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Derivation of High Purity Neuronal Progenitors from Human Embryonic Stem Cells

  • Gabriel Nistor,

    Affiliation Reeve-Irvine Research Center, Sue and Bill Gross Stem Cell Research Center, Department of Anatomy and Neurobiology, School of Medicine, Sue & Bill Gross Hall, a CIRM Institute, University of California Irvine, Irvine, California, United States of America

  • Monica M. Siegenthaler,

    Affiliation California Stem Cell, Inc., Irvine, California, United States of America

  • Stephane N. Poirier,

    Affiliation Pfizer Regenerative Medicine, Cambridge, Massachusetts, United States of America

  • Sharyn Rossi,

    Affiliation Reeve-Irvine Research Center, Sue and Bill Gross Stem Cell Research Center, Department of Anatomy and Neurobiology, School of Medicine, Sue & Bill Gross Hall, a CIRM Institute, University of California Irvine, Irvine, California, United States of America

  • Aleksandra J. Poole,

    Affiliation California Stem Cell, Inc., Irvine, California, United States of America

  • Maura E. Charlton,

    Affiliation Pfizer Regenerative Medicine, Cambridge, Massachusetts, United States of America

  • John D. McNeish,

    Affiliation Pfizer Regenerative Medicine, Cambridge, Massachusetts, United States of America

  • Chris N. Airriess,

    Affiliation California Stem Cell, Inc., Irvine, California, United States of America

  • Hans S. Keirstead

    hansk@uci.edu

    Affiliation Reeve-Irvine Research Center, Sue and Bill Gross Stem Cell Research Center, Department of Anatomy and Neurobiology, School of Medicine, Sue & Bill Gross Hall, a CIRM Institute, University of California Irvine, Irvine, California, United States of America

Derivation of High Purity Neuronal Progenitors from Human Embryonic Stem Cells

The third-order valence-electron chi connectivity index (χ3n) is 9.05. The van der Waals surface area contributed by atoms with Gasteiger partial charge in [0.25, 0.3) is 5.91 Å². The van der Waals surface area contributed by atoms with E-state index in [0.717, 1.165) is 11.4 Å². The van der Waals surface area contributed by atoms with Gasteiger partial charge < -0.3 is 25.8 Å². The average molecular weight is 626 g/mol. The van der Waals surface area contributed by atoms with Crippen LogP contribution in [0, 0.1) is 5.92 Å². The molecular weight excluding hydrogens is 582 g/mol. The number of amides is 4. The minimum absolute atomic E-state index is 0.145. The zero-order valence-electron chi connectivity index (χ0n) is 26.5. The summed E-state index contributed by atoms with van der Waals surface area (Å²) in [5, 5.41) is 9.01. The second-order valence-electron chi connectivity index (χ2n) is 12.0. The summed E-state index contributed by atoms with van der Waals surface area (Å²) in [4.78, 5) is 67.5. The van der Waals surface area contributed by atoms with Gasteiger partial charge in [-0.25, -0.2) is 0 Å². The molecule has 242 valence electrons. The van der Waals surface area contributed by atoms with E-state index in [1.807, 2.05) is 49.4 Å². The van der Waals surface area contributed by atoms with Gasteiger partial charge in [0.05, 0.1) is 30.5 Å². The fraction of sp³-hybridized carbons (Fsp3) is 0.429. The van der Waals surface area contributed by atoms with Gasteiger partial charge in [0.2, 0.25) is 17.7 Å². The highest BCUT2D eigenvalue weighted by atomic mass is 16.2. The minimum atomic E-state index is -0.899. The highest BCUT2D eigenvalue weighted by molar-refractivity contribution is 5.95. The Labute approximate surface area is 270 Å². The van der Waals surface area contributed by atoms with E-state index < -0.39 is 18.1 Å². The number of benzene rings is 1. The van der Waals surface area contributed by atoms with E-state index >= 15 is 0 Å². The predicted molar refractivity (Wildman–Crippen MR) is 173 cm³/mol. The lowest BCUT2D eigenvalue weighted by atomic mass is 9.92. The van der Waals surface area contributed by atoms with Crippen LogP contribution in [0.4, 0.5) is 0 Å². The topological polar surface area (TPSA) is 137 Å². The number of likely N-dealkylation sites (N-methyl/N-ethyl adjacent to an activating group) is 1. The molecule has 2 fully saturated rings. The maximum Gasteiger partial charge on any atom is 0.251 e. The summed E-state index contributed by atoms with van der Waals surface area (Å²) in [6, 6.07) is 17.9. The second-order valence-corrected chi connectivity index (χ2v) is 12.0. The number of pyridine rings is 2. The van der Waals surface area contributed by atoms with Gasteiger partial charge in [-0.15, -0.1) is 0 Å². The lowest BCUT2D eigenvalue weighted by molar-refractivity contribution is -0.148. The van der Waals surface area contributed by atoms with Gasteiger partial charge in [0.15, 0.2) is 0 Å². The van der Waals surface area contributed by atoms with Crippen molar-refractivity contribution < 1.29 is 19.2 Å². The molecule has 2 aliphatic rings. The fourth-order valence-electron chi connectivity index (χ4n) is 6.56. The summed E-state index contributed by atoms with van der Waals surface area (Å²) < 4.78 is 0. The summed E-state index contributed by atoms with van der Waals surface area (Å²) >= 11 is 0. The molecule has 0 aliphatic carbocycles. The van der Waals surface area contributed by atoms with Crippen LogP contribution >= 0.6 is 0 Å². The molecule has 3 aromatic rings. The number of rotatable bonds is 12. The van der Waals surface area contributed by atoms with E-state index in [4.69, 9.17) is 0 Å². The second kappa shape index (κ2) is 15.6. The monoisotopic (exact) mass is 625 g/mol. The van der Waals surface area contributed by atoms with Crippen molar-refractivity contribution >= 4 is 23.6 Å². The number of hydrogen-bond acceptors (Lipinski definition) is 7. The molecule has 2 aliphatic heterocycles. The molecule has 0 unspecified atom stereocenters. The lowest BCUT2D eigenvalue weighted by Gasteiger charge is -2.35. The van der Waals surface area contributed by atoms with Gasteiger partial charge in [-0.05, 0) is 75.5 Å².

• Gabriel Nistor, 
  • Monica M. Siegenthaler, 
  • Stephane N. Poirier, 
  • Sharyn Rossi, 
  • Aleksandra J. Poole, 
  • Maura E. Charlton, 
  • John D. McNeish, 
  • Chris N. Airriess, 
  • Hans S. Keirstead
PLOS
x

Abstract

The availability of human neuronal progenitors (hNPs) in high purity would greatly facilitate neuronal drug discovery and developmental studies, as well as cell replacement strategies for neurodegenerative diseases and conditions, such as spinal cord injury, stroke, Parkinson's disease, Alzheimer's disease, and Huntington's disease. Here we describe for the first time a method for producing hNPs in large quantity and high purity from human embryonic stem cells (hESCs) in feeder-free conditions, without the use of exogenous noggin, sonic hedgehog or analogs, rendering the process clinically compliant. The resulting population displays characteristic neuronal-specific markers. When allowed to spontaneously differentiate into neuronal subtypes in vitro, cholinergic, serotonergic, dopaminergic and/or noradrenergic, and medium spiny striatal neurons were observed. When transplanted into the injured spinal cord the hNPs survived, integrated into host tissue, and matured into a variety of neuronal subtypes. Our method of deriving neuronal progenitors from hESCs renders the process amenable to therapeutic and commercial use.

Introduction

Central to the use of pre-differentiated cells for screening or transplantation is the purity of the cell population. Cell sorting requires that the desired cells be labeled with fluorescent antibodies to phenotype-specific cell surface proteins, or engineered to express a fluorescent protein under the control of a phenotype-specific promoter. Both techniques have potential drawbacks: immunodetection necessitates further digestion of cell surface proteins to remove the antibody label, and reporter gene expression requires genetic manipulation of the starting population. Both of these sorting methods require time, which allows for amplification of contaminant populations. Regardless of the technique, the purity of the sorted population is dependent on the specificity of the label or reporter used. In the event that a cell-specific promoter is available, a conjunctional method is the knock-in of a gene for a foreign protein such as green fluorescent protein under the control of the promoter to highlight the cells for selection. However, the tumorigenic risk posed by insertion methods renders the use of reporter genes or any cell-specific selection genes, such as antibiotic resistance genes, undesirable for clinical use as per current US FDA guidelines. Lastly, the small yield of sorting methods limits the commercial or clinical viability of the approach. Nonetheless, these sorting methods are very useful for the production of small scale research grade cell populations.